Whitney Houston's death Saturday surprised us. And yet, it shouldn't have.
For years now we've been hearing about her struggle with drugs and no one seemed to do anything about it. Like Michael Jackson and Amy Winehouse, she lived a very public private life...one that proved too difficult to bear.
Why were there open cries for help but no one there to offer it? If, indeed, she had caring friends and family, why didn't they take charge and help her to sobriety? Ironically, she was in Beverly Hills to attend the Grammys and sing the praises of her mentor Clive Davis. But why wasn't somebody in his camp returning the favor and helping her?
All too often, stars like Houston (and Jackson and Winehouse) are surrounded by people who make their living off a dependent star. They say the wrong things in order to key their revenue streams flowing. They don't say what should be said.
The tabloid media can be blamed, too. They splash the celebrities' lowest moments on their covers, then dog them wherever they go just to get that money-making meltdown shot. Instead of helping these people (by giving them space to heal), they harrass.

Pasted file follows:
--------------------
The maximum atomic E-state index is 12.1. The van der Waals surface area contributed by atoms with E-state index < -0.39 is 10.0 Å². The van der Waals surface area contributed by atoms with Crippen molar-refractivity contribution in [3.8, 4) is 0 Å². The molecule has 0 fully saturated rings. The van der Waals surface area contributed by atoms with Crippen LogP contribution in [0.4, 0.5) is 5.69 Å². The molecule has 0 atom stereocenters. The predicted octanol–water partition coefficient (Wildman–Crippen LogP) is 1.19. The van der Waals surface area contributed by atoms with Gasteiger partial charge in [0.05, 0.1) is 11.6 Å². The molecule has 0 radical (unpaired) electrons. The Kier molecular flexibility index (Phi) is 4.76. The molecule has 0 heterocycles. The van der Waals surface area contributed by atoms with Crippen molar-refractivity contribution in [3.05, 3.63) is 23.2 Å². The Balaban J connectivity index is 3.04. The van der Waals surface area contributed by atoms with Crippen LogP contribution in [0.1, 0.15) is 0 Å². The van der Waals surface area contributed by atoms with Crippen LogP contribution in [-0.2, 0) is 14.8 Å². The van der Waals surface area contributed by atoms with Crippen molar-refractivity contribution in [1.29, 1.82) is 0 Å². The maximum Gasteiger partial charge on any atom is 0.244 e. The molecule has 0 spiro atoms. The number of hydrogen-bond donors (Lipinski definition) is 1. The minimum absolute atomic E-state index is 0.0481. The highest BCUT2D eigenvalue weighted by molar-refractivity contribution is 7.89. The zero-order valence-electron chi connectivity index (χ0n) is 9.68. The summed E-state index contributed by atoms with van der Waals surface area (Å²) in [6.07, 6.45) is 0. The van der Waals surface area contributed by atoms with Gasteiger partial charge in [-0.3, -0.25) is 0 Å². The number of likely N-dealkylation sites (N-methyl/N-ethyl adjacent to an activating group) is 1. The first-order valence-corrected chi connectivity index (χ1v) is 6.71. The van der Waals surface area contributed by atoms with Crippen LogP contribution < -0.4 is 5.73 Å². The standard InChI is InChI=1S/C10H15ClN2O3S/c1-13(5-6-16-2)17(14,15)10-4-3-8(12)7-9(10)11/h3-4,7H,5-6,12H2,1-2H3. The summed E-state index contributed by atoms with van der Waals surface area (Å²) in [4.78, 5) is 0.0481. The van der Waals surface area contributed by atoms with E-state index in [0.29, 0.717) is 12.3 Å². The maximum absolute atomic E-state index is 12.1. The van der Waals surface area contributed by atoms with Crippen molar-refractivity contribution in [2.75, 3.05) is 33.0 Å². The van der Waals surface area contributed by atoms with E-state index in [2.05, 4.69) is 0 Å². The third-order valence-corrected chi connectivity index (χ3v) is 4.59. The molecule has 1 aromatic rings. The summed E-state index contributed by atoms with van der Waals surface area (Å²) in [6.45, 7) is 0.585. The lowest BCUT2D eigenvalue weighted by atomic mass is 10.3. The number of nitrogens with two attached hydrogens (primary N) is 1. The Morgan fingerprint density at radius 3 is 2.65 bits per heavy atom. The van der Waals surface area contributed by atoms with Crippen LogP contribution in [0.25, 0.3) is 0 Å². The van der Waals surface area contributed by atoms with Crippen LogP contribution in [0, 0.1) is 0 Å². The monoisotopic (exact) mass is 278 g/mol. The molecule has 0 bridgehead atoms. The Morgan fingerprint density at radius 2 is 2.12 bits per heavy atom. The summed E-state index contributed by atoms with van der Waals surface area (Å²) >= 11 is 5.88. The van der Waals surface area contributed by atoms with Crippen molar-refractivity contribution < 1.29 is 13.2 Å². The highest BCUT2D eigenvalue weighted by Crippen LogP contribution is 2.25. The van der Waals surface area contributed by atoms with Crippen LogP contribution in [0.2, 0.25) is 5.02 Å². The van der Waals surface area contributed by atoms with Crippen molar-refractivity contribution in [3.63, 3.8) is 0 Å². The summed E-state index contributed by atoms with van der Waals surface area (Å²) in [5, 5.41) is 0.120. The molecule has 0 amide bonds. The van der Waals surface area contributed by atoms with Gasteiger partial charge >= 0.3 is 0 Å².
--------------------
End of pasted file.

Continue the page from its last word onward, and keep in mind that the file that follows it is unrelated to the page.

Fans create unrealistic expectations of celebrities, too, and turn on them when support is needed the most.
Last year, Whitney looked like she was beginning to see light. She had completed a round of rehab, made a movie and was interested in singing again.
Apparently, she fell into the wrong crowd and the downward spiral began.
Saturday, we learned the result of that lifestyle.
Fittingly, perhaps, the last song she sang in public was "Jesus Loves Me." Even when friends turned on her, she knew who she could count on.
Unfortunately, it wasn't enough.
One of the greatest voices of all is silenced. And for no good reason.